Updated: Apr 27, 2022
Read on to learn about what self-determination is and how to develop it.
Why do you do the things you do? Why did you brush your teeth this morning, go to work, or click on this article? And is it possible to change the way you behave?
As we will learn below, motivation underlies all of our behavior. Self-determination theory is a widely recognized framework for understanding motivation and the impact that different types of motivation can have on different aspects of well-being. Read on to learn the fundamental principles of self-determination theory and how to live a more self-determined life.
What is Self-Determination?
The psychologists who developed self-determination theory defined self-determination as follows: “Self‐determination means acting with a sense of choice, volition, and commitment, and it is based on intrinsic motivation and integrated extrinsic motivation” (Deci & Ryan, 2010).
Psychologists Edward Deci and Richard Ryan first presented Self Determination Theory (referred to as SDT for short) in their 1985 book, Intrinsic Motivation and Self-Determination in Human Behavior. They suggest that there are four different types of behavior regulation or motivation, two of which are autonomous and two of which are controlled. In this theory, autonomous regulation is the basis for self-determination (Deci & Ryan, 2010).
Autonomous motivation or regulation refers to acting out of a sense of willingness, volition, and choice (Deci, 2017).
Controlled motivation or regulation refers to acting out of a sense of pressure, demand, or obligation (Deci, 2017).
Here are some examples of self-determined behaviors:
A child playing with toys for enjoyment
Exercising because you value the health benefits
Quitting smoking because you value living a longer life with your children
A child completing their chores because they understand the value of responsibility
Creating art for the inherent joy of it
Choosing a career path with a complete sense of willingness
Principles of Self-Determination
Self-determination theory states that humans have three psychological needs for optimal well-being and performance: relatedness, competence, and autonomy. When someone feels related to others, competent, and like they are acting with a sense of volition, they will be autonomously motivated or self-determined (Deci, 2017; Deci & Ryan, 2012).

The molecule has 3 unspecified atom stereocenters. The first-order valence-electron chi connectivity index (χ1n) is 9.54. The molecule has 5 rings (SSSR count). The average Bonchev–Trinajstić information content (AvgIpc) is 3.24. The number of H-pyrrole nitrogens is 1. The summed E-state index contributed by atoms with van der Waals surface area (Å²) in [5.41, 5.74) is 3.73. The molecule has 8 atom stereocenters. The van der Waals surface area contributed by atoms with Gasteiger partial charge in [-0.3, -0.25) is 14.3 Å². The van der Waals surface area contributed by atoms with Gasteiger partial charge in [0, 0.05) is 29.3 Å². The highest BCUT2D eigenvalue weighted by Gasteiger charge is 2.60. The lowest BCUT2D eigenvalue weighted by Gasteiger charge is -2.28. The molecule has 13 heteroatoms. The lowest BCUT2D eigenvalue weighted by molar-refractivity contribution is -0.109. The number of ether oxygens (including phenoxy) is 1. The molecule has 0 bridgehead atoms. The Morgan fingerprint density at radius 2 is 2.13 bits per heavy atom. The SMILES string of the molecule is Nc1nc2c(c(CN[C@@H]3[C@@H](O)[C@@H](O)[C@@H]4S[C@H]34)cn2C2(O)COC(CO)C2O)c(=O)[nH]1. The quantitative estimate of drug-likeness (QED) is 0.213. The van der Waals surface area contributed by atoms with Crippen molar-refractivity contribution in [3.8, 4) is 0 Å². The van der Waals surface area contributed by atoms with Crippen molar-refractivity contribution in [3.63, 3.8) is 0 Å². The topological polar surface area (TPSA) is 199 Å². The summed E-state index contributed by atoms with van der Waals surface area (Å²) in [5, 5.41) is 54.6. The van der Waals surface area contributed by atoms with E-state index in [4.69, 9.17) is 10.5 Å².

Relatedness refers to the need to be cared for and caring for others.
Competence refers to the need to feel effective in one’s behavior.
Autonomy refers to the need to feel that one is acting out of a sense of volition and self-endorsement (Vansteenkiste & Ryan, 2013).
The research suggests that to foster self-determination in oneself or others, it is important to create a supportive environment that satisfies all three of the above needs (Deci & Ryan, 2012).
How Self-Determination May Affect Well-Being
So why do these different types of motivation or regulation matter? If you end up with the same behaviors, then does it make a difference what is motivating them? Well, your own experience might tell you that the type of motivation you have can influence how you feel while you engage in a behavior.
Research surrounding Self Determination Theory has found that autonomous regulation is linked with greater overall well-being. “Those behaviors that are more self‐determined and less controlled are associated with a stronger sense of personal commitment, greater persistence, more positive feelings, higher quality performance, and better mental health” (Deci & Ryan, 2000). Studies have found that autonomous motivation is also associated with greater creativity and improved problem-solving (Deci, 2012).
With this in mind, it is likely helpful to learn how to increase the amount of autonomous regulation in your life. To do this, you can work on creating a supportive environment for yourself based on the above principles of relatedness, competence, and autonomy.
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Deci, E. L. (2012, August). Promoting Motivation, Health, and Excellence: Ed Deci at TEDxFlourCity. TED Conferences.
Deci, E. L. (2017, October). Edward Deci - Self-Determination Theory. The Brainwaves Video Anthology
Deci, E. L., Ryan, R. M. (1985). Intrinsic Motivation and Self-Determination in Human Behavior. United States: Springer US.
Deci, E. L., & Ryan, R. M. (2000). The “what" and" why" of goal pursuits: Human needs and the self-determination of behavior. Psychological Inquiry, 11(4), 227-268.
Deci, E. L., & Ryan, R. M. (2010). Self‐determination. The Corsini Encyclopedia of Psychology, 1-2.
Deci, E. L., & Ryan, R. M. (2012). Self-determination theory. In P. A. Van Lange, A. W. Kruglanski, & E. T. Higgins Handbook of Theories of Social Psychology: Volume 1 (Vol. 1, pp. 416-437). SAGE Publications Ltd, https://www.doi.org/10.4135/9781446249215.n21
Vansteenkiste, M., & Ryan, R. M. (2013). On psychological growth and vulnerability: Basic psychological need satisfaction and need frustration as a unifying principle. Journal of Psychotherapy Integration, 23(3), 263.